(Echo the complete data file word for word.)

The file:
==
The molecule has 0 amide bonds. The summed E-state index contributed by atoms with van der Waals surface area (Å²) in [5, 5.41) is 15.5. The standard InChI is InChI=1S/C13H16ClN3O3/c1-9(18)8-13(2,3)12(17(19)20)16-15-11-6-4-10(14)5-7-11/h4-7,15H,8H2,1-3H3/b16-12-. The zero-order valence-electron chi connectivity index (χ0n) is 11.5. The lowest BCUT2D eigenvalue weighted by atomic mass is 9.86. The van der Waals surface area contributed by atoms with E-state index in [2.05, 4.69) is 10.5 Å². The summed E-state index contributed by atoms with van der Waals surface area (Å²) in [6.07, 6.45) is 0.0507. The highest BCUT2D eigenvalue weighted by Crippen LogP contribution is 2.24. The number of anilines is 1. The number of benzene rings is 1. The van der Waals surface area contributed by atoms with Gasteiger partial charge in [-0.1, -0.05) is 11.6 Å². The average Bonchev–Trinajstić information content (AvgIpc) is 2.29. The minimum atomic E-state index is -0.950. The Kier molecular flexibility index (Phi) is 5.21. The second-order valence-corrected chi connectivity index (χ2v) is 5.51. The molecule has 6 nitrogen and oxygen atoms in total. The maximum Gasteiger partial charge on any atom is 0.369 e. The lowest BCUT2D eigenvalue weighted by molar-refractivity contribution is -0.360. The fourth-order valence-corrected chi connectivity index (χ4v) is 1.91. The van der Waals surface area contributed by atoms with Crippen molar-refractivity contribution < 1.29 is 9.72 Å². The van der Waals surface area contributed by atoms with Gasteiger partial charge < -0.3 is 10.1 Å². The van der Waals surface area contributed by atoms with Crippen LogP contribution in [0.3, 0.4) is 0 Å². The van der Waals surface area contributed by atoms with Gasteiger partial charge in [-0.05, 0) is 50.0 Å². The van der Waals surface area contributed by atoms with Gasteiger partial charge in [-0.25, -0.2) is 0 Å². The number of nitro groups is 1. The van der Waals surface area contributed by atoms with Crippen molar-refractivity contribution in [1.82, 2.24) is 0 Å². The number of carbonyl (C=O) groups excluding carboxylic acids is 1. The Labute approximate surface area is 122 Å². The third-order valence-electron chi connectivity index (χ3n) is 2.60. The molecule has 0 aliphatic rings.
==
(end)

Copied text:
The molecule has 0 amide bonds. The summed E-state index contributed by atoms with van der Waals surface area (Å²) in [5, 5.41) is 15.5. The standard InChI is InChI=1S/C13H16ClN3O3/c1-9(18)8-13(2,3)12(17(19)20)16-15-11-6-4-10(14)5-7-11/h4-7,15H,8H2,1-3H3/b16-12-. The zero-order valence-electron chi connectivity index (χ0n) is 11.5. The lowest BCUT2D eigenvalue weighted by atomic mass is 9.86. The van der Waals surface area contributed by atoms with E-state index in [2.05, 4.69) is 10.5 Å². The summed E-state index contributed by atoms with van der Waals surface area (Å²) in [6.07, 6.45) is 0.0507. The highest BCUT2D eigenvalue weighted by Crippen LogP contribution is 2.24. The number of anilines is 1. The number of benzene rings is 1. The van der Waals surface area contributed by atoms with Gasteiger partial charge in [-0.1, -0.05) is 11.6 Å². The average Bonchev–Trinajstić information content (AvgIpc) is 2.29. The minimum atomic E-state index is -0.950. The Kier molecular flexibility index (Phi) is 5.21. The second-order valence-corrected chi connectivity index (χ2v) is 5.51. The molecule has 6 nitrogen and oxygen atoms in total. The maximum Gasteiger partial charge on any atom is 0.369 e. The lowest BCUT2D eigenvalue weighted by molar-refractivity contribution is -0.360. The fourth-order valence-corrected chi connectivity index (χ4v) is 1.91. The van der Waals surface area contributed by atoms with Crippen molar-refractivity contribution < 1.29 is 9.72 Å². The van der Waals surface area contributed by atoms with Gasteiger partial charge < -0.3 is 10.1 Å². The van der Waals surface area contributed by atoms with Crippen LogP contribution in [0.3, 0.4) is 0 Å². The van der Waals surface area contributed by atoms with Gasteiger partial charge in [-0.05, 0) is 50.0 Å². The van der Waals surface area contributed by atoms with Gasteiger partial charge in [-0.25, -0.2) is 0 Å². The number of nitro groups is 1. The van der Waals surface area contributed by atoms with Crippen molar-refractivity contribution in [1.82, 2.24) is 0 Å². The number of carbonyl (C=O) groups excluding carboxylic acids is 1. The Labute approximate surface area is 122 Å². The third-order valence-electron chi connectivity index (χ3n) is 2.60. The molecule has 0 aliphatic rings.